CDP-choline

CDP-choline, synonymous with citicoline, is one of three acetylcholine intermediaries (phosphatidylcholine & Alpha-GPC are the other two). Ultimately, CDP-choline increases the amount of available choline to be synthesized into acetylcholine within the brain. Acetylcholine plays a crucial role in learning, focus[1], and memory[2]. It has also been shown to help replenish phospholipids, resulting in increased neural protection and reduced cognitive decline[3].

Standard dosage is around 250-500 mg a day.

[1] http://www.scirp.org/journal/PaperInformation.aspx?paperID=19921
[2] http://www.ncbi.nlm.nih.gov/pubmed/9203170
[3] http://www.ncbi.nlm.nih.gov/pubmed/9203170

Celastrus paniculatus

The seed oil of the Celastrus paniculatus plant have been shown to have beneficial effects on cognition. Human studies are limited, however, the plant has been used historically in Ayurvedic medicine for the very purpose of increasing “intelligence.” Official human studies have not been conducted (or not made available to the public), however, preliminary tests on rodents are very positive, especially in regards to improved memory retention.

Clitoria ternatea (Shanka Pushpi)

Another classic from Ayurvedic medicine. Clitoria ternatea has no human studies (from what we could find) but preliminary animal testing shows positve effects on memory after 30 days. The increase was similar to piracetam, however, the effects took 30 days of use. No improvement was noticed after a single dose, as it is with piracetam. Possibly beneficial in reducing biological stress as well as limiting glucose uptake. More studies are needed.

Cocoa Flavanols

Cocoa flavanols have two main active properties (theobromine and caffeine). The effects of which have been noted to improve blood flow to the brain and increasing cardiovascular conditions. Studies testing the cognitive benefit have been inconclusive. The results seem to be minor and dose dependent.

Coluracetam

Coluracetam is of course, part of the racetam family. However, the effects and mechanisms of this drug differ substantially from its other racetam cousins (such as piracetam and aniracetam). Studies are limited, but it appears to operate in such a way that it preserves choline uptake in the event that choline uptake is impaired. It is believed to benefit memory impaired individuals. Testing on rats showed statistically significant improvement on memory using the maze test. Possibly beneficial for improved eye site.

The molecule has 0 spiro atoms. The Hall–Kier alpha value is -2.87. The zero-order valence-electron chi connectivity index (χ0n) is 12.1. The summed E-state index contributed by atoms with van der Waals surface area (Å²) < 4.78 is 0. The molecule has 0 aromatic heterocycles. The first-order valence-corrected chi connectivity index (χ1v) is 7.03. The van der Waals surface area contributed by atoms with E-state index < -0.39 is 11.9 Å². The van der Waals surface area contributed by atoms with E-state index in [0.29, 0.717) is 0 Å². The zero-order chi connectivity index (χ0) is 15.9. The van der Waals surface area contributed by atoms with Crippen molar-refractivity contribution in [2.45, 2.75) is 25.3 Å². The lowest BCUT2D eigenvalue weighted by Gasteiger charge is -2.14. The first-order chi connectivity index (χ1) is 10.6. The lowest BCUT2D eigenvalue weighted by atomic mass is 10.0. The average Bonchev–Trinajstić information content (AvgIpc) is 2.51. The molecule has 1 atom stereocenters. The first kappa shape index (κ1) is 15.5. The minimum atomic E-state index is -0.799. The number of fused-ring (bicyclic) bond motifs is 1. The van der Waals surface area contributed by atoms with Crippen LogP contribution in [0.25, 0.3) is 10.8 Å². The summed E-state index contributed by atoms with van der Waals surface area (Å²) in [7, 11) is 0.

Approximately 200 mg/ day based on studie dosage. However, this compound is relatively new.

Convolvulus pluricaulis (Shankhapushpi)

Natural herbal remedy used for improving memory. It has been noted to decrease stress and anxiety while also promoting learning. Studies conducted on healthy rats show that the effects on learning are similar to those of piracetam.

Creatine

Most commonly used by bodybuilders, creatine also exhibits nootropic cognitive benefits. The primary benefit of creatine is to promote increased cellular energy (including brain cells). This increased cellular energy results in enhanced neuroprotection and neural functioning [1][2]. Creatine is considered very safe.

Creatine may also be useful in treating cases of depression. [3] 

Standard daily dosage is around 2g. Make sure to drink sufficient water as dehydration is the number one cause of side effects with creatine (and most nootropics)

[1] http://www.ncbi.nlm.nih.gov/pubmed/22347384
[2] http://www.ncbi.nlm.nih.gov/pubmed/11208905
[3] http://www.ncbi.nlm.nih.gov/pubmed/18206856

D-Serine

D-Serine is a neuromodulator that regulates the neuronal activity. The primary use of D-Serine medically is to treat symptoms of schizophrenia, however, it has been shown to reduce cognitive decline[1].

Standard dosage seems to be around 2000mg/day.

[1] http://www.ncbi.nlm.nih.gov/pubmed/15780844

DHEA (Dehydroepiandrosterone)

DHEA is a naturally occurring hormone that has been shown to have cognitive and anti-aging benefits[1]. It works like a steroid and can increase testosterone[2]. It is often used in combination (stacked with) other nootropics found on this list.

Users often report increased mental energy as well as improved overall feeling of well being. Additionally, DHEA seems to be effective in increasing motivation.